I’m a little late to the game, but it’s time for me to say my piece about little Bernie.
Tomic, that is.
I talked a lot about this boy last year, having been one of the few brave-hearted souls who stuck around and braved turning into pumpkins to watch him take on Marin Cilic in 5 sets in the 2nd round. That was 2010. In 2011, Bernie’s got the formula down pat, taking on two Top-50 players of extraordinary hotness (which seems to be completely relevant, Jeremy Chardy and Feli Lopez, to be precise) in his first rounds and setting up a Saturday Night Hot Date with the Prom King himself, Rafa.
While half of Australia mouthed off about the glorious future of Australian tennis and the others rolled their collective eyes at the spectacle BraTomic was making again, I sat quietly in the corner (perhaps mumbling to myself). Not even a Tweet was uttered. Because, while I had no interest in seeing Rafa crash out early, and in my heart of hearts hoped he would be the sole survivor, I also was quietly, calmly, excitedly, happy to see our Great New Aussie Hope do well.
See, there’s this condition I’ve recently been suffering from, and every day I spend at Melbourne Park it gets harder and harder to overcome.
It’s called Davis Cup Envy.
It started on Day 2, when I found myself at my 2nd Serbian match of the day, at the House of Ajde on Court 18. I screamed myself hoarse for Ruski favourite Dimitry as he was swiftly taken apart by Viktor Troicki, and marvelled at how only a few short weeks ago, I’d been Ajde’ing him from my Brooklyn apartment (bed, shall we be honest?) at the Davis Cup final. Finding myself sitting with some members of the Serbian tennis contingent with no knowledge of who they actually were, I spotted Nenad at the sidelines and later, on returning for Janko’s match, saw the whole crew again. The next night, at Novak’s match, as we slipped into the rows behind the player box, spotting Papa Djoe’s and Marion’s head, we found our Serbian friends yet again. And the twinges began.
The next night, I whet my appetite at Mikey Llodra’s match against Chela before moving into full-Frenchie-frenzy on Margaret Court Arena as Tsonga’s supporters grew in strength and noise. After days of watching Frenchie stunts all over the grounds, it couldn’t be denied. The twinges were growing closer together.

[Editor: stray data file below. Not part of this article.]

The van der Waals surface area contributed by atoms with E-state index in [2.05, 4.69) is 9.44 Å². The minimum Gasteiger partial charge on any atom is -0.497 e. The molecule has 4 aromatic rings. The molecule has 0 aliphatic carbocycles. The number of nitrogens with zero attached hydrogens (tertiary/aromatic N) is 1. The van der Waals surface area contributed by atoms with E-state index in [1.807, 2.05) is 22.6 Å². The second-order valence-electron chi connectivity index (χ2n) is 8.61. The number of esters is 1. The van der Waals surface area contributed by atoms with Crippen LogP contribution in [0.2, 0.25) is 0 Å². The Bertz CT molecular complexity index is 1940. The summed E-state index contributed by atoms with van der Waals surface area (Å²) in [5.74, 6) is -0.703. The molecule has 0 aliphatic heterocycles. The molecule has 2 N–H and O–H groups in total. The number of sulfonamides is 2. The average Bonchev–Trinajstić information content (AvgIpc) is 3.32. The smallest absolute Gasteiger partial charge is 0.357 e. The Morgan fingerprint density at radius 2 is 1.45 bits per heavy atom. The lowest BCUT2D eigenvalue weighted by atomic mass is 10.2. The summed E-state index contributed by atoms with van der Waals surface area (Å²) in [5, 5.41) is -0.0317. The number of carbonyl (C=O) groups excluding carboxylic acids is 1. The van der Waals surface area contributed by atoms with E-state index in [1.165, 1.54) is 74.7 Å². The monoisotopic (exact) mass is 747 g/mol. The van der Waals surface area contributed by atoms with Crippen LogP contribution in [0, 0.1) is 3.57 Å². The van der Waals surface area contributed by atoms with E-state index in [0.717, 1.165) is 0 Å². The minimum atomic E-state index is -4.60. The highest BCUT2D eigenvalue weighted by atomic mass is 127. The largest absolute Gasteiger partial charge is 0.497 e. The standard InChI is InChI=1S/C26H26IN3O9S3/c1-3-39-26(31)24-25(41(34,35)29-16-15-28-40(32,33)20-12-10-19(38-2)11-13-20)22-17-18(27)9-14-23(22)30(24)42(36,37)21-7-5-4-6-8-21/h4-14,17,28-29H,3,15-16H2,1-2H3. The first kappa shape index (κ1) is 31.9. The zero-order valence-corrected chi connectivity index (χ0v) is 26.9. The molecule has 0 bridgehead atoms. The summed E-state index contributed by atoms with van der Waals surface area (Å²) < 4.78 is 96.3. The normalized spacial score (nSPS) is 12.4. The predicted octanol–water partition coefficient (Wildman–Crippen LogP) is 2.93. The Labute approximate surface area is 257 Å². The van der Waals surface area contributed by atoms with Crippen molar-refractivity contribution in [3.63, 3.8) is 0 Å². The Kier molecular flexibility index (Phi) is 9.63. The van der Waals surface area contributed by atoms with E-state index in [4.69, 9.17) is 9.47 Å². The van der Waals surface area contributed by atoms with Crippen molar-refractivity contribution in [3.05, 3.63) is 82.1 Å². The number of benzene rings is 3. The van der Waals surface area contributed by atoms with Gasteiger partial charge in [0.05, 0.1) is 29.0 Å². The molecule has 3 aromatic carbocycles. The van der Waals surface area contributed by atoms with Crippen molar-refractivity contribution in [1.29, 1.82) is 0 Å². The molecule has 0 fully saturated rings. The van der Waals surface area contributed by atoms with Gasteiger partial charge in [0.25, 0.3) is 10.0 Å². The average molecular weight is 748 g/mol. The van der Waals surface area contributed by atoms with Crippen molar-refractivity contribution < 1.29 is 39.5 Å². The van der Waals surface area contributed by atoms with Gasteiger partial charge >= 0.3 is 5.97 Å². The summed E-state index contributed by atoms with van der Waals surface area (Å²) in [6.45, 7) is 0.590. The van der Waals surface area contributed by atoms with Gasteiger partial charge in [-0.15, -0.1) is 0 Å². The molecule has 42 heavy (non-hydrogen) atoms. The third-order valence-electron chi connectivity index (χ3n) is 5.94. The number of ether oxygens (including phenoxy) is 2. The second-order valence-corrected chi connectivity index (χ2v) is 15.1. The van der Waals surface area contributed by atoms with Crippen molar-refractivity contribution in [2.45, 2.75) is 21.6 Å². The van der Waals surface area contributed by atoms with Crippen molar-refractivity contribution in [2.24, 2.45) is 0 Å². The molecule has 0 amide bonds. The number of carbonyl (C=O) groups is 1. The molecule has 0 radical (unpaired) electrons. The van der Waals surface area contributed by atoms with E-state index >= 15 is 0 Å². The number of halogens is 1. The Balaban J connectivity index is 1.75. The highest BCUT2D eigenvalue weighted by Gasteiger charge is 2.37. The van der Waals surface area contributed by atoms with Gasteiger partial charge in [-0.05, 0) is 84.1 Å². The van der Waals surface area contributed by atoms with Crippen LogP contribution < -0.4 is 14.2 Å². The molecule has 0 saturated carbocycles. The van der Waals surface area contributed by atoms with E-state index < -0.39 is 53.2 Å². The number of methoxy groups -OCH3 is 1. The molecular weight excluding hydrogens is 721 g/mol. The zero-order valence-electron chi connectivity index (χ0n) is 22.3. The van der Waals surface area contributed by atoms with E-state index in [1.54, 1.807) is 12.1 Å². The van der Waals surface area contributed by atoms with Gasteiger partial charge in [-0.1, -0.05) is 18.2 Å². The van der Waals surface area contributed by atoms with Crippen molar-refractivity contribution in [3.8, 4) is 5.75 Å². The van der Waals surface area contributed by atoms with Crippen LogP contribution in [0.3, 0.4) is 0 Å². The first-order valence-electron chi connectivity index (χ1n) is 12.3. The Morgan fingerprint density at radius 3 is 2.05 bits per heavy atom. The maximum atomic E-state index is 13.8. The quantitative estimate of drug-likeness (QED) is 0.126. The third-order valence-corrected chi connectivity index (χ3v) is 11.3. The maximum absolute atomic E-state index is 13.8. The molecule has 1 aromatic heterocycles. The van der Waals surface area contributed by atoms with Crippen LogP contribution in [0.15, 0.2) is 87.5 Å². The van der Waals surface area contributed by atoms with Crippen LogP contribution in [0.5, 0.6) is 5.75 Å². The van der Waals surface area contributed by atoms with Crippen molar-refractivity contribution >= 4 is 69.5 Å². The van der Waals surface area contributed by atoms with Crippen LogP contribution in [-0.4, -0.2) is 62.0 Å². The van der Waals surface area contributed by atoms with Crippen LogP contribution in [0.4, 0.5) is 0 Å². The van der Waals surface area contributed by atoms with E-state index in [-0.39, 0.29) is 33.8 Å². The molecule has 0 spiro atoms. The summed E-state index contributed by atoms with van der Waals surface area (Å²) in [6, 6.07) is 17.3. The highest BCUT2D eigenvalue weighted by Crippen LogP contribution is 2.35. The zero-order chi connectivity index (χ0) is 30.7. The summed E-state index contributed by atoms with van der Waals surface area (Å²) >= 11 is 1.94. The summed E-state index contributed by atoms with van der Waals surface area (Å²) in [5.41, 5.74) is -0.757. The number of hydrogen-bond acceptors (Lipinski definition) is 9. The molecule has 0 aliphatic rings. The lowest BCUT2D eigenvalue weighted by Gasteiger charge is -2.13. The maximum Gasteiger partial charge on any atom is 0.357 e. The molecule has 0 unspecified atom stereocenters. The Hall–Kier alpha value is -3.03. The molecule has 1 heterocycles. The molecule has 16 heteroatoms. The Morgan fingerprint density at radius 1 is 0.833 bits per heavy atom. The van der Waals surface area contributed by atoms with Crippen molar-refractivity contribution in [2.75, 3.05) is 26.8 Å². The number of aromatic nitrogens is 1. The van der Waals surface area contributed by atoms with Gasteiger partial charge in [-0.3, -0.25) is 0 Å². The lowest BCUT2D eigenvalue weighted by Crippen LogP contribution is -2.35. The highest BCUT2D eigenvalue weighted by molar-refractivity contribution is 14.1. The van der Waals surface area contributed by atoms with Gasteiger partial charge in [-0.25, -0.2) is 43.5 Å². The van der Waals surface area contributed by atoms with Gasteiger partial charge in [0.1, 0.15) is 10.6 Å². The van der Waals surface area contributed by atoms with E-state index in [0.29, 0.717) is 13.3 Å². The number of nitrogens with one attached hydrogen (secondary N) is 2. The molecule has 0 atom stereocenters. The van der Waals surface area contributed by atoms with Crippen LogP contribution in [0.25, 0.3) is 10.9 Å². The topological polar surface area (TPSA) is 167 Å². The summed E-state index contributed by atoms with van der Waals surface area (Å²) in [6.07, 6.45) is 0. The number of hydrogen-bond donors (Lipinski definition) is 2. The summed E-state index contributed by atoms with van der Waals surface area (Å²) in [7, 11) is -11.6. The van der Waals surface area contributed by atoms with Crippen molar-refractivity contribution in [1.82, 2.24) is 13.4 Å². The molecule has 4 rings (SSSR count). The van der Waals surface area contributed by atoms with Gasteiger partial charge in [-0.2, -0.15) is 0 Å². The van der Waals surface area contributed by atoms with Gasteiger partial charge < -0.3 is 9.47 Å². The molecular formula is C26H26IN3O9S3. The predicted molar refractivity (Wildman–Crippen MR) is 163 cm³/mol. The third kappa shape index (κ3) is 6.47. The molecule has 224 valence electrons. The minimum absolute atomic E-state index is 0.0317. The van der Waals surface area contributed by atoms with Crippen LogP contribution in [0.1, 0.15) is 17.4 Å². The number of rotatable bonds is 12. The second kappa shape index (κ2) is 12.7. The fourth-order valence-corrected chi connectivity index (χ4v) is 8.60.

Several days later, congregating on Margaret Court Arena to watch Nico (Nico Nico!) being ushered on the Spanish Armada, killing him off swiftly and silently, the twinges intensified. By the time I was at Tommy’s 3rd round match on Friday afternoon, my coach magnet having me sandwiched between Marc Lopez and Tommy’s own coaches, the Armadians vamosing in a sea of red tipped me over the edge.
I was in serious Davis Cup Envy territory.
The Argentinians, the Spaniards, the Frenchies, the Serbians. They all bring it out of me.
I want me one of them find cups, and I want it now.
And having a kid like Bernie around gets me closer and closer to that day.
In a sport like tennis, that’s all about individual, we don’t often get nationalistic. The Australian Open differs from most other slams, that all of a sudden everyone’s face painting and flag-swathing and reminding everyone that their auntie’s grandma’s petsitter’s boyfriend is from Montenegro. Actually, just kidding. Australia is an awesome place in that 99% of the people you will encounter down the street tell you they are from another country, and it’s not uncommon to ask someone, “What Nationality are you?” same as you ask them their name. But despite the huge volume of navy flags and green and gold facepaint around the joint, it’s the Serbians, Greek Cypriots and Spaniards who have something to dance about while us Aussies dance to a dying tune by the time the second week starts.
So let’s stop whingeing about his whingeing, and set a nice example. The boy plays interesting tennis, and he’s going to make it real interesting in the years to come. I’m behind him. And if, somewhere in the mix, he gets to pose in a green-and-gold tracksuit with a pretty silver cup? I believe my symptoms may subside.